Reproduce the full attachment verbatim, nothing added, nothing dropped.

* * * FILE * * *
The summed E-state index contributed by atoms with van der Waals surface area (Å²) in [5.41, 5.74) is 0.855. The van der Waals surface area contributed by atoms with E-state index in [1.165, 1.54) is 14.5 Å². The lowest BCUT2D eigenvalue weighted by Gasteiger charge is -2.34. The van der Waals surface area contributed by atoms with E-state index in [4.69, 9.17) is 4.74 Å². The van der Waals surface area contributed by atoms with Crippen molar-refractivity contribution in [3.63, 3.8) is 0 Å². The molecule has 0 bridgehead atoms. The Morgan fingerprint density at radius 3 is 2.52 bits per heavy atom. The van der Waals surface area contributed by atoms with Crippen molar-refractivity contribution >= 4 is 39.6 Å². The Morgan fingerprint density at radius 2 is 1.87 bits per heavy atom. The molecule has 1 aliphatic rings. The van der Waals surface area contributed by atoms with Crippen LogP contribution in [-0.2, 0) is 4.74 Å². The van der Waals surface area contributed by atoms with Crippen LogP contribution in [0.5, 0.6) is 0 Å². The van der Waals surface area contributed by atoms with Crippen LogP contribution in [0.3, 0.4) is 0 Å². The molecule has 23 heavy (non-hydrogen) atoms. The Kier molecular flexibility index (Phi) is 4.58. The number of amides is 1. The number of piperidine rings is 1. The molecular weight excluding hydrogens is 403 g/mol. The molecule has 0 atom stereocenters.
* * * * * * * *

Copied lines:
The summed E-state index contributed by atoms with van der Waals surface area (Å²) in [5.41, 5.74) is 0.855. The van der Waals surface area contributed by atoms with E-state index in [1.165, 1.54) is 14.5 Å². The lowest BCUT2D eigenvalue weighted by Gasteiger charge is -2.34. The van der Waals surface area contributed by atoms with E-state index in [4.69, 9.17) is 4.74 Å². The van der Waals surface area contributed by atoms with Crippen molar-refractivity contribution in [3.63, 3.8) is 0 Å². The molecule has 0 bridgehead atoms. The Morgan fingerprint density at radius 3 is 2.52 bits per heavy atom. The van der Waals surface area contributed by atoms with Crippen molar-refractivity contribution >= 4 is 39.6 Å². The Morgan fingerprint density at radius 2 is 1.87 bits per heavy atom. The molecule has 1 aliphatic rings. The van der Waals surface area contributed by atoms with Crippen LogP contribution in [-0.2, 0) is 4.74 Å². The van der Waals surface area contributed by atoms with Crippen LogP contribution in [0.5, 0.6) is 0 Å². The van der Waals surface area contributed by atoms with Crippen LogP contribution in [0.3, 0.4) is 0 Å². The molecule has 23 heavy (non-hydrogen) atoms. The Kier molecular flexibility index (Phi) is 4.58. The number of amides is 1. The number of piperidine rings is 1. The molecular weight excluding hydrogens is 403 g/mol. The molecule has 0 atom stereocenters.